I had hoped to share this years cookies in a more leisurely way. I made them enough ahead of time (so they would be ready for several Christmas events), and even photographed them right away. But I guess it is my lot in life to always be optimistic about hectic times. I suppose that will serve me well over the long haul, but it doesn’t leave a lot of time for leisure when it comes to blogging.
Back to the point (since we are on a schedule, after all, and there is much to do yet today)… here you see the piped Christmas cookies of 2012. I’ve been doing this for a while now, and have picked up some book-learnin’ type tips along the way. Nothing nearly so valuable, however, as practice practice practice. I always make my cookies thicker than recipes call for (about 3/8”, uncooked), I always undercook them a teeny tiny bit so they stay soft and chewy (just barely browning on the edges where they meet the cookie sheet), and I always use royal icing, not buttercream-type icings that don’t dry to a hard, durable finish. Not that I don’t love those kind too, for the record, but these travel well, freeze well, and look nice and neat when they are done. I recommend my favorite sugar cookie recipe (reposted below) and my favorite gingerbread recipe (posted here from last year), if you want specifics.
For the snowflake cookies, I played around with the basic round tips, in a size 3 and 5, I believe. The 3 is very small. I have to assume that there is a 2 and 1 which means the piped lines could get smaller still, but I don’t want to imagine that yet. I get cramps in my hands from applying constant pressure to the icing bag, and I have to surmise that a smaller tip would make that even worse. But it was fun to see the difference. The size 5 tip allowed nice, well rounded lines and “blobs”, which helped create the bolder but less detailed snowflakes. The size 3 was critical in making the finer ones.
The icing for all these cookies started the same… very smooth, “healing” (meaning it was fluid enough to flatten a single drop rather than leave a firm peak), but not so thin that it could run off the edge of the cookie. I made it using a very unscientific mixture of powdered sugar, meringue powder, vanilla extract and water. I mixed, tested, added more of something and repeated until it was right. I colored the present icing and simply spread it on with a spoon (very unglamorous), then sprinkled with white dots while wet and let it dry for about 24 hours before adding the ribbon. I should have added white coloring to the snowflake icing to help make the thin lines pop, but I didn’t. Next year. I remembered to do that for the sugar presents, and that was a key to making sure the ribbons looked white and not tinged with the underlying color. I also did a pearlescent wash on some of the snowflakes using Wilton’s pearl dust mixed with clear vanilla extract, and applied with a fine brush. It was subtle, but you can see it below…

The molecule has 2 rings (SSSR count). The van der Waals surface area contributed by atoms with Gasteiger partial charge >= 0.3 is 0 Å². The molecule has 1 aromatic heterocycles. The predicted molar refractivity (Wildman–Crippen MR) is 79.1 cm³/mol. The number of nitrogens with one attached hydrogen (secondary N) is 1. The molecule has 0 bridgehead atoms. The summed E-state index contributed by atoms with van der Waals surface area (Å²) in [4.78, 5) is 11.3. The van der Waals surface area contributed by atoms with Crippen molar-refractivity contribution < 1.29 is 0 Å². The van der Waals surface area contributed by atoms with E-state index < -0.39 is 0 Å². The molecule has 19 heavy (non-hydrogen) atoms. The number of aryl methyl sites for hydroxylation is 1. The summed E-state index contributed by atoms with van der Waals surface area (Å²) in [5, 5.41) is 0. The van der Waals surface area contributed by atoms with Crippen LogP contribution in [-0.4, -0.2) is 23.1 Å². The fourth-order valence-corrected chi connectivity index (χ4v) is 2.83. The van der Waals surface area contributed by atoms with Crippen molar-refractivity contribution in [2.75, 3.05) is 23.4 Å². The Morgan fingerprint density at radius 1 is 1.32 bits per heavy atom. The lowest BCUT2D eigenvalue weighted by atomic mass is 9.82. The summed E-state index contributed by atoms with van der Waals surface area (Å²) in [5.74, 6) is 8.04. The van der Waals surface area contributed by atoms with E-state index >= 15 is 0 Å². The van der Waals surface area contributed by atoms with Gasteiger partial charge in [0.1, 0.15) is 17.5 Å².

I get all of my food colors, pearl dusts, sprinkles, icing bags and tips, the occasional cookie cutter and all manner of other baking and candy-making supplies from Baker’s Nook. Their brick and mortar store is within walking distance of my house (dangerously close, perhaps?), and they have customer service that is simply not to be surpassed. They offer most of their extensive inventory online as well, and I can’t suggest them enough if you don’t have excellent local resources to meet your every baking need. The wreath cookies below have been a huge hit, and were sooo easy (cut out with biscuit cutter, then cut smaller circle out of middle)… pipe a thick ring of icing, dip in Baker’s Nook sprinkles, and add a red bow.
Traditional Sugar Cookies
1/4 cup butter
1/2 cup shortening
1 cup white sugar
1 teaspoon vanilla extract
2 1/2 cups all-purpose flour
1 teaspoon baking powder
1 teaspoon salt
In a large bowl, cream together the butter, shortening and white sugar until smooth. Beat in the eggs one at a time, then stir in vanilla. Combine the flour, baking powder, and salt. Stir into the creamed mixture. Cover dough and chill for at least one hour. Preheat the oven to 400 degrees. Lightly grease cookie sheets, if necessary. On a lightly floured surface, roll out the dough to 1/4” thickness. Cut into desired shapes with floured cookie cutters. Place cookies 1 1/2” apart onto cookie sheets. Bake for 6 to 8 minutes (I like these soft, so I only bake them for 6 minutes). Remove cookies from baking sheets to cool on wire racks. Cool completely before icing.
I recommend Martha's recipe for Royal Icing unless you have your own system firmly in place for consistent results. Ice cooled cookies and decorate if desired. Place on waxed paper until icing is fully set. Enjoy!
The next post will include some new cookie recipes! Be back soon!